TPO -> GB Railway Sub Offices

GB Railway Sub Offices (RSO)

By Tony Goodbody


Before 1855 the Post Office accounting system dictated that head post offices (i.e. main post offices in post towns) exchanged mail with other head offices or with (railway) travelling post offices (TPOs). In that year the accounting system was changed so that a number of the smaller head offices were down graded to sub offices. These sub offices were able to exchange mail directly with TPOs without going through their own head offices and were known as railway sub offices (RSOs).

The first post office to become so designated was Braco in Perthshire which became an RSO on March 1st 1856. At first the term was applied only to offices directly on the route of a TPO. Latterly however the term was extended to include sub offices remote from a railhead which exchanged the bulk of their mail directly with a TPO. Oft quoted examples of RSOs not on a railway line are Stromness (Orkneys) and Sark (Channel Islands). Eventually the Post Office realised the absurdity of the name railway sub office for these far flung outposts and the title of RSO was discontinued as from June 30th 1905.


Fig 1: SEDBERGH R.S.O. cancel Before about 1900 very few RSOs used postmarks incorporating the initials R.S.O. Between 1901 and 1905 however, a considerable number of RSOs (but by no means all) were issued with cancellers including the initials R.S.O.

One of the first RSOs to receive an RSO canceller was Sedbergh the duplex for which is recorded in the 1870s and again (with slight differences) in 1902 and 1903 (figure 1).

Fig 2a: TRAWSFYNYDD R.S.O. cancel Most RSO post marks were single or double ring postmarks as seen in figure 2 for Trawsfynydd in Wales. The comic post card below illustrates the point that the letters R.S.O. were frequently included in addresses. PPC showing 'RSO' as part of an address

Skeleton Postmarks

Skeleton postmarks were used when the normal canceller was for some reason unavailable. Such postmarks were normally only in use for a period of weeks. An example of the TINTAGEL / RSO CORNWALL skeleton postmark, in use for less than two weeks, is shown in figure 3.


Although the name RSO was discontinued in 1905, a number of former RSOs continued to use the canceller without mutilation. An extreme example of this for St. Keverne in Cornwall is shown in figure 4. The postmark was still in use in 1937, some 32 years after it had ceased to be an RSO.

Fig 4: ST KEVERNE R.S.O. / CORNWALL cancel Fig 5: SOUTH BANK / A98 cancel

It was mentioned above that many RSOs never received an RSO postmark, but used cancellers which included no hint that they were in fact RSOs. Figure 5 shows one such used at South Bank, Yorkshire. Although this example is dated 1906 it was in use when South Bank was an RSO.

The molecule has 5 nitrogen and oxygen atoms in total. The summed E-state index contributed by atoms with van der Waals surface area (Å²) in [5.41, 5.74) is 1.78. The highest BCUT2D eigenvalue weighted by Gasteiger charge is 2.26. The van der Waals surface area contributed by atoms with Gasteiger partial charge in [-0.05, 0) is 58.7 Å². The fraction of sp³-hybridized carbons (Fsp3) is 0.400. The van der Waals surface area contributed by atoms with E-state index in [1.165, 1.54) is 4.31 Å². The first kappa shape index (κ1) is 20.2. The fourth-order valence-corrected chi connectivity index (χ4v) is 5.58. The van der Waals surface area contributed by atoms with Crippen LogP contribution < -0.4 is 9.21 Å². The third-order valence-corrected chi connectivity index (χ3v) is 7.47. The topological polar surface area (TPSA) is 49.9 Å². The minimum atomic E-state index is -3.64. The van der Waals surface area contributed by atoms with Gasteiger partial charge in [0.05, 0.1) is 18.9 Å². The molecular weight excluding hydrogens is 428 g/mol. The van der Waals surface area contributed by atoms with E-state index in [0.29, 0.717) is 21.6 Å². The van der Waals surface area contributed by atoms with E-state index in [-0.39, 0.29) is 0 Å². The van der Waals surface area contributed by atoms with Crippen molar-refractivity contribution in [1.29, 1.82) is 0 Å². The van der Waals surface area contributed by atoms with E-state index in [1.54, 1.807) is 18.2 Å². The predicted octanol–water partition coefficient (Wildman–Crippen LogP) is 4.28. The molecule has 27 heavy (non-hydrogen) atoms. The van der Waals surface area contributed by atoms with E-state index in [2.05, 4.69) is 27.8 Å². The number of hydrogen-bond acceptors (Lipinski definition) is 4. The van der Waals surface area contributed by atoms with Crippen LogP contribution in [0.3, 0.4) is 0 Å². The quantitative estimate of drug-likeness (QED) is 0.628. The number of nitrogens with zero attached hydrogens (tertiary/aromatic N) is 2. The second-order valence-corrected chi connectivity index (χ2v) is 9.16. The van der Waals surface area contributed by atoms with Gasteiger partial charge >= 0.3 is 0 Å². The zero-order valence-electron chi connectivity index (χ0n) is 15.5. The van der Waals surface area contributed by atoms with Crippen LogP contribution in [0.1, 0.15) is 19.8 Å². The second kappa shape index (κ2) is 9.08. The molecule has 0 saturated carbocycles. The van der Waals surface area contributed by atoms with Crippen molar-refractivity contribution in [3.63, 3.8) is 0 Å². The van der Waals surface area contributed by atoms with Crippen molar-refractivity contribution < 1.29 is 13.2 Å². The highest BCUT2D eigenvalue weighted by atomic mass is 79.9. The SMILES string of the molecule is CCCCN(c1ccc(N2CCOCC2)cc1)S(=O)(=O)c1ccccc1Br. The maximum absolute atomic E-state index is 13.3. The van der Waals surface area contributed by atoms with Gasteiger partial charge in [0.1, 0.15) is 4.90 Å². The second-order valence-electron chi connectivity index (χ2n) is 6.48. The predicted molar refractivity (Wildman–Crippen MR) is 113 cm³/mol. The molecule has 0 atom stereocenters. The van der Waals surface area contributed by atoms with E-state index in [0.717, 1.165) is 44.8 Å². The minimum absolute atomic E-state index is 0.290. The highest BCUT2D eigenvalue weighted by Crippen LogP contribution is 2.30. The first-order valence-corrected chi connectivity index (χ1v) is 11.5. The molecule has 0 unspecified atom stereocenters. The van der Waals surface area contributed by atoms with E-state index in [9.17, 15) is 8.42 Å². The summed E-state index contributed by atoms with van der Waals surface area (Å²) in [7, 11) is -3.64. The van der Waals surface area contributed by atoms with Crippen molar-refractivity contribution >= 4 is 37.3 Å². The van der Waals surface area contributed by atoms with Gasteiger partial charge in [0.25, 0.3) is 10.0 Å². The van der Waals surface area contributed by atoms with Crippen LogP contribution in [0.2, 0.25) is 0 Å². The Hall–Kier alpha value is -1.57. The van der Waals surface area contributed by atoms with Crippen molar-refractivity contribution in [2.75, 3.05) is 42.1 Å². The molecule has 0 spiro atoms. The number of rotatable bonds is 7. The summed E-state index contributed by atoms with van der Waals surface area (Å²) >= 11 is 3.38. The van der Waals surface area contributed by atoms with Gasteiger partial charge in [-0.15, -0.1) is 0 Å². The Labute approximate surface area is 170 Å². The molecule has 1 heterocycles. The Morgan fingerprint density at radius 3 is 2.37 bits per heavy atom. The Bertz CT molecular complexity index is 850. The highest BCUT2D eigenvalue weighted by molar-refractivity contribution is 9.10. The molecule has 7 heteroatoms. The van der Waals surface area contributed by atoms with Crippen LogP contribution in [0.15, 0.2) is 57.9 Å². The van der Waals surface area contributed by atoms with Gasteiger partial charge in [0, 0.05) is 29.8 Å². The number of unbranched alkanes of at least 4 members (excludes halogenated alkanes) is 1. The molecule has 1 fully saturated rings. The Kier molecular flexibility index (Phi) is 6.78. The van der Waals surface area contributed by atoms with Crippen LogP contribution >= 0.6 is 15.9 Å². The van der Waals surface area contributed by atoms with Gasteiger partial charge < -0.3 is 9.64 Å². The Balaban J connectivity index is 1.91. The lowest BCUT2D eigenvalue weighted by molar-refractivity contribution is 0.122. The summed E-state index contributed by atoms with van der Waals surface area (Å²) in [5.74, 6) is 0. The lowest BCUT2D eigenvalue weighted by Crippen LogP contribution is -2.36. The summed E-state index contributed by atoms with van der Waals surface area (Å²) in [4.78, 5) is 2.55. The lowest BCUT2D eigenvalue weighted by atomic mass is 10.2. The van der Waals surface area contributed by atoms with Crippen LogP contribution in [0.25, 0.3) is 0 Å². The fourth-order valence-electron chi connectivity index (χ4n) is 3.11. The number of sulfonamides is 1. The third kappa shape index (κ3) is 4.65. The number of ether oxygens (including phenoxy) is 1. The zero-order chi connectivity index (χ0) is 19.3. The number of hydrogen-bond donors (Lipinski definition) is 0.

Sub Offices of RSOs


Figure 6 shows part of a postcard posted at Bainbridge in Yorkshire. Bainbridge was a sub office of Askrigg RSO. Its postmark was inscribed BAINBRIDGE ASKRIGG R.S.O. / YORKS. The Bainbridge postmark has been struck well away from the stamp which was subsequently postmarked with the F14 numeral postmark of Askrigg. We conclude therefore that the F14 obliterator is itself an RSO postmark.

Other RSO marks

Fig 7: MORECAMBE R.S.O. / LANCASHIRE cancel Figure 7 shows part of an unstamped post card from Morecambe with the MORECAMBE R.S.O. / LANCASHIRE double ring postmark and beside it the 1d to pay mark with the alphanumeric code G51 for Morecambe. This to pay mark is also an RSO postmark.


Between 1967 and 1974 the TPO and Seapost Society published a list of some 2200 RSOs arranged by county. Overlapping with this was a series of articles by the late JR Henderson published in the philatelic journal "Stamp Collecting." These articles collated data on periods of use of RSO postmarks gleaned from a large number of sources.

In 1983 the Railway Philatelic Group published a monograph by AM Goodbody. This monograph included information from the above two sources and extended in many cases the recorded periods of use. It is this information which is at once the most useful and the first to become out of date.

Finally it should be noted that Grahame Blackman, President of the Railway Philatelic Group, having spent many years researching the subject of RSOs, is preparing a much more detailed publication on the RSOs of Great Britain and Ireland.

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